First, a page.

Historically, texts from the period, written on parchment, were usually sewn onto raised supports and laced into pasteboard (heavy boards made by laminating layers of paper), oak, or beech wood boards. Once laced into the boards, the binding was covered with leather or an alum-tawed pig or goat skin. Often decorated brass clasps were fastened to the covers at the foredge to restrain the hydroscopic parchment. The Brut binding is, by contrast, supple and limp, unusual for a cohesive and complete parchment text. It is in fact a stationery binding, sometimes referred to as a tacketed or account book binding. The outside decoration reflects precisely David Pearson’s description of a stationer’s binding: “A common distinguishing feature of this branch of binding is the addition of broad leather bands on the outside of the book, across the spine, with a criss-cross interlace in the leather bands and clearly visible spine tackets. The bindings may also have wraparound flaps which are held shut using clasps or toggles attached to the bands” (90; further illustration in Medieval Manuscripts 35).
There are two types of tacket bindings, primary and secondary. The Brut binding utilized secondary tackets: “Secondary tackets are used to attach a cover to a text block which is already held together by some other means-usually but by no means always, by sewing in the conventional manner to sewing supports” (Pickwoad 138; graphic illustration in Szirmai 310). This type of binding enabled the owner to add new quires by simply removing the tackets, adding the new material to the leather sewing supports, and retacketing into the cover; the fore-edge flap would compensate for the extra allowance needed as the spine became thicker. With this evidence in hand I concluded that perhaps this binding of the Brut was commissioned by a merchant in the sixteenth century, an idea later corroborated by evidence from readers’ annotations (see Ulrich’s article, “Echoes in the Margins,” in this issue). The metal clasp on the flap remains something of a mystery, since the cover shows no evidence of a corresponding catch plate. The clasp may have been repurposed from the original hard-cover binding, never intended to be functional, or simply left incomplete.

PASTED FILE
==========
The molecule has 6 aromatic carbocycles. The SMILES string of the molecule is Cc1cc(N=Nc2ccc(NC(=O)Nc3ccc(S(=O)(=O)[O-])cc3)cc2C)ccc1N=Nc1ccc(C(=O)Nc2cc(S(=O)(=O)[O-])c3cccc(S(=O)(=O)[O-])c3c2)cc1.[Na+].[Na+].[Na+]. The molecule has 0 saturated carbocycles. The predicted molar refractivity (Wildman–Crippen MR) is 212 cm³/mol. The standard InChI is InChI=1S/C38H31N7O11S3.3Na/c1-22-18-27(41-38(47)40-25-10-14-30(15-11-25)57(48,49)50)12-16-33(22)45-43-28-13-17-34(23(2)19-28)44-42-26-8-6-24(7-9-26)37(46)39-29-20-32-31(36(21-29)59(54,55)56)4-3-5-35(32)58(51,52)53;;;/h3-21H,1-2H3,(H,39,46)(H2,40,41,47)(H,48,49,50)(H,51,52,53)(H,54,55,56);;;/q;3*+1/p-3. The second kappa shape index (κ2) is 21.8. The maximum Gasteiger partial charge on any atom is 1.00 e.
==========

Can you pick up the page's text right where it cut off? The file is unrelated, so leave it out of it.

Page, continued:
The similarities between the Brut and the Derling family’s Book of Diverse Necessary Remembrances are striking (Deborah and I each found this analogue in different ways). The Folger Shakespeare Library catalogue describes the covering as “a London 16th-century blank book binding in brown calfskin over pulp boards with fore-edge flap, over-bands, tackets, lacings, buckle, and strap. Tooled in blind. Dimension: 310 × 201 × 47 mm.” The Brut binding is of similar size (290 × 195 mm), described by Dorothy Africa (Preservation, Conservation, and Digital Imaging, Harvard Library) as “a stationer’s binding, the sort most commonly used for ledgers and business records, characterized by external bands, decorative lacing patterns, tackets and an overlap front lap” (cited in Bryan 208). I am intrigued further by similarities between the Brut binding clasp and those found (as Deborah suggests) on hard cover bindings.1
In my role as conservator my responsibility was to treat the Brut so that it could be used and studied as a physical object. The curator, Jay Satterfield, stated clearly that he wanted the text scanned to make the contents accessible as part of our digital library collection. A common conservation action in the current atmosphere of “surrogate copies” is to digitize the item and place restricted use on the original. As the Brut was a major purchase for Special Collections and intended for regular teaching instruction, this approach was not an option.